Migraine Pain


Relieves muscle tension
Very effective for some migraine sufferers


Not covered by all insurance plans
Has to be repeated
Causes pain and weakness
Too new and untested as treatment for migraines
Weakens muscles

Full Review

Botox or botulinum toxin A is a new migraine headache treatment. Millions of people suffer from migraines. On accident it was discovered that people getting Botox injections for cosmetic reasons started to report a decrease in their migraine symptoms. Although it is not specified as a migraine headache treatment doctors are recommending injections as an "off label" use.

Migraine suffers are often desperate. For a lot of people the typical rounds of medications are not effective at decreasing, preventing, or treating debilitating migraines. Botox has been shown to reduce the frequency of migraine headaches. When presented with the neurologist's opinion that Botox might be the "only hope" for a migraine headache treatment that works, I consented. It is a recommended treatment for people with hard to treat migraines or who would otherwise be relying on narcotic pain medication. Using a small syringe, the doctor puts injections along the forehead, jaw line, temple, base of the skull, down the neck and into the scalene muscles and shoulder. Injections have to be repeated every 3-4 months to be fully effective and cannot be done more frequently because it is toxic to the body. A side effect of Botox injections is pain and redness at the injection site. This usually goes away after several minutes.
Migraine Pain
Botox is a neurotoxin that paralyzes the muscles however doctors say that isn't a component in it's effectiveness with migraines. It's suspected that Botox blocks the pain messages to the brain. A negative side effect is post-injection muscle weakness. There is no way to predict the outcome of the shifting muscle structure in the neck and shoulders. If there are underlying medical conditions, such as Cervical Dystonia or other muscular problems, the slight paralysis can result in a more complicated medical problem post-injection.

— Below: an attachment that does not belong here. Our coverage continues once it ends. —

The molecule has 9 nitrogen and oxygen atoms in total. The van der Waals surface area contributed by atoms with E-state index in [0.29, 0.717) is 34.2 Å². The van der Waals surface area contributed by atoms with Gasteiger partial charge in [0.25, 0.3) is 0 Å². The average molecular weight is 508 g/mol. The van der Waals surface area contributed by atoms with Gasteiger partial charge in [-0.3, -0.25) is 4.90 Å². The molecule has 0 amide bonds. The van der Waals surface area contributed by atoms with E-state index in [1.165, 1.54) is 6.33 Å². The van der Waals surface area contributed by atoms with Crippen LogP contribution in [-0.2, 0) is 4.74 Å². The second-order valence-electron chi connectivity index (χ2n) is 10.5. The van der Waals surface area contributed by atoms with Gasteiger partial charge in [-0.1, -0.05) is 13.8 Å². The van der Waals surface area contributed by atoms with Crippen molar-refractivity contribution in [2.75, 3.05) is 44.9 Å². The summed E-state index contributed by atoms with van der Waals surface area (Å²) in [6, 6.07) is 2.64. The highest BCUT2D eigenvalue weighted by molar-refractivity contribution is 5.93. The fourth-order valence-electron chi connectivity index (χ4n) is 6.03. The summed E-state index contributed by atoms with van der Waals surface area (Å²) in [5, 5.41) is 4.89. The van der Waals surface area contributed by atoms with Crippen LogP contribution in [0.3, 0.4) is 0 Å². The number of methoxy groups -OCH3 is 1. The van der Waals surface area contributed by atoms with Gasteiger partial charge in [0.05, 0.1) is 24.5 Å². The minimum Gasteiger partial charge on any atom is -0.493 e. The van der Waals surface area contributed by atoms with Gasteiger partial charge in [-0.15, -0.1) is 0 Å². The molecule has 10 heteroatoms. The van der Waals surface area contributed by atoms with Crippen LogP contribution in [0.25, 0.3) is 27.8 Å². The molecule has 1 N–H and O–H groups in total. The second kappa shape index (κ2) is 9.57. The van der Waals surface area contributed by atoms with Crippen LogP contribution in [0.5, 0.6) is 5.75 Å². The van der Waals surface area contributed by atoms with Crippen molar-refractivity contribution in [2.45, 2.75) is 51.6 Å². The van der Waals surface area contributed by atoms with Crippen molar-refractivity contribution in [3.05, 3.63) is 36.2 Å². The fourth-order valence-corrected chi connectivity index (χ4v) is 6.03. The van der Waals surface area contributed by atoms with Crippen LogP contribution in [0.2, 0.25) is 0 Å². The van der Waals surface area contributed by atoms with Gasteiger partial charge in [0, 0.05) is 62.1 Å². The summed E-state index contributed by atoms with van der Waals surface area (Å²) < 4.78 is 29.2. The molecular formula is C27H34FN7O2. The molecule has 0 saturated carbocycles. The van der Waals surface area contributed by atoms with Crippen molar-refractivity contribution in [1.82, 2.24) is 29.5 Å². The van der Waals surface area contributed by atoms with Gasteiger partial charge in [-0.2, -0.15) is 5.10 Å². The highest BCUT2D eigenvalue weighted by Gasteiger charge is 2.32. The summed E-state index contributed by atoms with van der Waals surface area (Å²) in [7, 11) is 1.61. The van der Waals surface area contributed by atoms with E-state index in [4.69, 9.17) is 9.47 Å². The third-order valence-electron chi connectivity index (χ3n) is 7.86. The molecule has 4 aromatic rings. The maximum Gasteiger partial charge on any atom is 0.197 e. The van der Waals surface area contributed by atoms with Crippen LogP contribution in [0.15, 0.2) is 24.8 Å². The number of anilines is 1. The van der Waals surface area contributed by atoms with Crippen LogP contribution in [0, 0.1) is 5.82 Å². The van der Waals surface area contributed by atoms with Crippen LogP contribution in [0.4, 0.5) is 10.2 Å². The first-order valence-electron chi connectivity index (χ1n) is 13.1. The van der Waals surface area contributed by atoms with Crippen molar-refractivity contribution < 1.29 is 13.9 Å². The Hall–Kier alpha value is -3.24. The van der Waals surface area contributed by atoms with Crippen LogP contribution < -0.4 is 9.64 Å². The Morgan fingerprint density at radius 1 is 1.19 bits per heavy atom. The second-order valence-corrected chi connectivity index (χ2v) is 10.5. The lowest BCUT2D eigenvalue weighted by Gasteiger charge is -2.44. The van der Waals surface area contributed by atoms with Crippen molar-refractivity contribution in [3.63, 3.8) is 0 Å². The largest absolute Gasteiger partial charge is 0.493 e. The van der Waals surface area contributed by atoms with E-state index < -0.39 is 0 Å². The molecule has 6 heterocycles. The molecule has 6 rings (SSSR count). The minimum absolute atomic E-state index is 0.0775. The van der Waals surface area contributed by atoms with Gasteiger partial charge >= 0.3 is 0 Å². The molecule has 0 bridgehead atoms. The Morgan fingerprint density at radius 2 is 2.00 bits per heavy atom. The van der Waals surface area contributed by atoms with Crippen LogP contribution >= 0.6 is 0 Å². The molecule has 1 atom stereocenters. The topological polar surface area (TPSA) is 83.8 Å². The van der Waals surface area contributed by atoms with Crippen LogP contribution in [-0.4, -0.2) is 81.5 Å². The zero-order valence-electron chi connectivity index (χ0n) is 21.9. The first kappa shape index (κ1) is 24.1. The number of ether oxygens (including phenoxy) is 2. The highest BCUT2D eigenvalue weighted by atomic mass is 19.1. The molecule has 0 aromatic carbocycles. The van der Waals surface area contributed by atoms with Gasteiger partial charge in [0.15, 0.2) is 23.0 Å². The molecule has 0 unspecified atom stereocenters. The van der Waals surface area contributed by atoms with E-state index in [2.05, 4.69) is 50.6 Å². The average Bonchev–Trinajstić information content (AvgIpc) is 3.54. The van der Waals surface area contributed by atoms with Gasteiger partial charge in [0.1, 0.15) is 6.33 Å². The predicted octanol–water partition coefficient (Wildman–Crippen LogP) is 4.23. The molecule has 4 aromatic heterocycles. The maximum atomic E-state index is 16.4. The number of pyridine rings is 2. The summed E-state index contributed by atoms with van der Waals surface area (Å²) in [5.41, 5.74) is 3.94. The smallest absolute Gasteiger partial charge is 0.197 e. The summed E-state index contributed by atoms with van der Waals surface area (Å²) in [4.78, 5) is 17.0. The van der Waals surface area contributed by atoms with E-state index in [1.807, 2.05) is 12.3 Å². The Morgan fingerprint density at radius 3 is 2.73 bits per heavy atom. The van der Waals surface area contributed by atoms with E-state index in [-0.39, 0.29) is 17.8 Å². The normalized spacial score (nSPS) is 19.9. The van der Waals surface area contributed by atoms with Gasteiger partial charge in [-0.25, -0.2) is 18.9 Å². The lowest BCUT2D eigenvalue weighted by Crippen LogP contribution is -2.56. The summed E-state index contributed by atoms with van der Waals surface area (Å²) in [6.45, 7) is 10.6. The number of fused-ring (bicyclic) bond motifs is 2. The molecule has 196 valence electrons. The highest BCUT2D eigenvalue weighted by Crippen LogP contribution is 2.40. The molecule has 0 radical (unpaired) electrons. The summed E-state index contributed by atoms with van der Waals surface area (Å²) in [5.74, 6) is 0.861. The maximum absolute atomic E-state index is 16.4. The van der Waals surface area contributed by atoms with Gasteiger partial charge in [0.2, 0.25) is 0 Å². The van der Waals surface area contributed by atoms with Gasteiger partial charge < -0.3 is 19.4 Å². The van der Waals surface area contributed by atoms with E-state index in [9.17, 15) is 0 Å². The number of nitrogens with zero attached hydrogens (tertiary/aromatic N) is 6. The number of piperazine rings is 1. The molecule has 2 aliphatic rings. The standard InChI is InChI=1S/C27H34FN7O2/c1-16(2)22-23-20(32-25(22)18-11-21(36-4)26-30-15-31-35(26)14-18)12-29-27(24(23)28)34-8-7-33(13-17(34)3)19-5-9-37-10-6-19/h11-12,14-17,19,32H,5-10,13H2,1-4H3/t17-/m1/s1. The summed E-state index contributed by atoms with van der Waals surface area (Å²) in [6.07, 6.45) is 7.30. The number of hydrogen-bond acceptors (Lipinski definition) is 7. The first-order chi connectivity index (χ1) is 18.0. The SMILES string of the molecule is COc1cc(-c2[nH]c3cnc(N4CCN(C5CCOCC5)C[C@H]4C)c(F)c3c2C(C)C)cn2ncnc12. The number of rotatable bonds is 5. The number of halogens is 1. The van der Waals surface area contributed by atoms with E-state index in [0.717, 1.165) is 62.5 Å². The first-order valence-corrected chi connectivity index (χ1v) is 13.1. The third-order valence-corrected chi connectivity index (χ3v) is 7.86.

While I was supposed to be a good candidate for Botox injections it was not a positive experience. I had severe muscle weakness and difficulty holding my head up for several days post injection. Because it caused a different kind of pain, I was prescribed yet another medication. After six months and two rounds of injections I refused any further treatment with Botox for migraines. I started to have severe pain in my collarbone and increasing pain in my neck and shoulder. Finally, it was determined that the Botox caused a chronic, debilitating condition called Thoracic Outlet Syndrome. Not only did the Botox not help but it caused more problems.

In Closing

Talk to your doctor about all of the potential side effects. I do not personally recommend Botox. I live the pain and desperation of being a migraine sufferer. Try other options before you use Botox for migraines. Investigate your doctor. If he or she is pushing this as the only migraine headache treatment or as the best then get a second or fifth opinion. Doctors are making thousands of dollars on this new yet unapproved treatment. Make sure to get safe treatment if you decide on Botox.

Before considering Botox injections as a migraine headache treatment option it may be prudent to do some research on medical marijuana and migraines and talk to your doctor. Although not a legal migraine treatment option in every state it is something that works quite well for pain, but is not considered very often as a treatment.